Option 1: If you’ve already been proactive about your management of and containment of expensive SMARTnet support, you’ve likely asked yourself, “Can I get all the value of Cisco SMARTnet for the assets that require it, yet also drive cost savings, reduce waste and do so without running completely afoul of all these new Cisco policies?”
If you’re not yet monitoring essential Hardware Lifecycle Milestone dates, this ALERT provides a quick-glance review of popular OEM models that have reached (or about to reach) End of Software Support (EoSW) or End of Support (EoS). For these hardware asset models, it no longer makes financial sense to rely on expensive OEM support – but instead, should move to independent (Third Party Maintenance) support.
For those of you with any knowledge of Hardware Lifecycle Management practices, you likely understand that to reduce TCO, extend the useful life of and contain OpEx budgets, you need to ensure that:
Just last week, I attended an industry conference in Madrid and listened to an IDC presentation, in which the analyst explained that 42 percent of the world’s enterprise IT departments are now using Third Party Maintenance (TPM) and the two primary reasons: “Cost savings” and “easier to do business with.”
Driving significant cost savings is only one of the benefits of adopting a Hybrid Hardware Support model, or engaging XSi. This blog will identify what I believe to be the top five benefits (value propositions) for those of you with IT operations and/or IT budget responsibilities within our country’s federal agencies.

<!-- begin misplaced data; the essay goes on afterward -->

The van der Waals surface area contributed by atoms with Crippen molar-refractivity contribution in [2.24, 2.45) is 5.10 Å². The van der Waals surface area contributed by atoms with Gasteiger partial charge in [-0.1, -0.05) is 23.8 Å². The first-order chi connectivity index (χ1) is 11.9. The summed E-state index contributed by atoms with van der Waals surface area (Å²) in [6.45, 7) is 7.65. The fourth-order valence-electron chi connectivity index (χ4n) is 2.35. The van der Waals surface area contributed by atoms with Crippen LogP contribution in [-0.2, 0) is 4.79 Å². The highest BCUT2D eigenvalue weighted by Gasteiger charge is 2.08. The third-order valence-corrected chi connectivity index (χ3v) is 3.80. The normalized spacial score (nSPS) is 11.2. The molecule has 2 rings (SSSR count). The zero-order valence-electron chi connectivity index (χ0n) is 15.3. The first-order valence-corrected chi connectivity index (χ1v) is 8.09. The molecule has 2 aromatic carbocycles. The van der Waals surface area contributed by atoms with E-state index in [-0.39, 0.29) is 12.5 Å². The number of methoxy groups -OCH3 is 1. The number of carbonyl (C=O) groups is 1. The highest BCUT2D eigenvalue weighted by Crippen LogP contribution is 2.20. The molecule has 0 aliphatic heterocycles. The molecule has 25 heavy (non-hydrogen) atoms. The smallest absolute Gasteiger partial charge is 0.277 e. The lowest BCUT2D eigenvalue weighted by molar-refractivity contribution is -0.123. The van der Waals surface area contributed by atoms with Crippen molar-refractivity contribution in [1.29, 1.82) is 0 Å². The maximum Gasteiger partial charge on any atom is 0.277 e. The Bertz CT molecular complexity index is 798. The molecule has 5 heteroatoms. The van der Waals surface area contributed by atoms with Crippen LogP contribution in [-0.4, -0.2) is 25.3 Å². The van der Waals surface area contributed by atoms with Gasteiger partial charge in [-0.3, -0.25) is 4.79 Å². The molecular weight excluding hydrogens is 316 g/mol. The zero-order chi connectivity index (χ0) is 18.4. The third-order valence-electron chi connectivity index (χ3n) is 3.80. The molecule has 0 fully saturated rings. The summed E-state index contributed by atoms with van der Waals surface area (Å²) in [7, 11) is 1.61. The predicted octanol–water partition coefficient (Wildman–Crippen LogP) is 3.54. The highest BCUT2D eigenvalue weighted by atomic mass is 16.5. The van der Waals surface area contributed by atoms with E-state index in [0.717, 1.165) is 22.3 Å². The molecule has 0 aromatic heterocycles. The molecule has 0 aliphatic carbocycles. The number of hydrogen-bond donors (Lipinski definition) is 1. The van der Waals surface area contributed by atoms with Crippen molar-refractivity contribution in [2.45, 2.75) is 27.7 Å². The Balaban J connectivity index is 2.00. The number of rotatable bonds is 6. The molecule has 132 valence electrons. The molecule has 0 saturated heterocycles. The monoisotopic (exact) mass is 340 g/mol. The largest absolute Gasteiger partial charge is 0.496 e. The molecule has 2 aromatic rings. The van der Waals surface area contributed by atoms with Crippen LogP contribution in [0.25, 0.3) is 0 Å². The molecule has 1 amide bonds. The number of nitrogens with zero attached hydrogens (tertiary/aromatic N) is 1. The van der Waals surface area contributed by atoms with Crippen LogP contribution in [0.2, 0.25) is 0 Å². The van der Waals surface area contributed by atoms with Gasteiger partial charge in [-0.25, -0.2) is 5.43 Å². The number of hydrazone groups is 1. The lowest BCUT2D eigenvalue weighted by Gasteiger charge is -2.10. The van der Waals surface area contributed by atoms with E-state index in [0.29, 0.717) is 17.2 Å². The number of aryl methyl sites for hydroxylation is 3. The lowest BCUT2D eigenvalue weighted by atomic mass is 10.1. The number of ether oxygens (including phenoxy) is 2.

If you are already familiar with Independent Hardware Support, also known as Third Party Maintenance (TPM), it’s likely that you’ve previously chosen to adopt Hardware Lifecycle Management Best Practices, or even a Hybrid Hardware Support model. If you have, this blog is for you. If you have not yet done so, we can suggest other blogs to help you in answering “why,” along with estimating the value to transitioning your support model.
By now, you have undoubtedly heard the stories of Cisco conducting entitlement audits to verify compliance or impose penalties on those who are unable. If you are not familiar with this issue or its history, I would highly encourage you to read Grant Patten’s (our VP, Service Delivery) article from a few weeks ago. The article is entitled (click the link to read): What Cisco and Traditional TPMs Don’t Want You To Know; Why We Need a Better Maintenance Solution.
“Educate them. But don’t OVER-educate them,” that was a former boss’s direction before pitching my former company’s solution to a client. He was afraid that if a prospect truly understood the economics of Cisco third party maintenance (“TPM”), they would choose to do it themselves rather than buying maintenance from us. My goal today is to “OVER-educate” you by opening the kimono on the economics of the industry.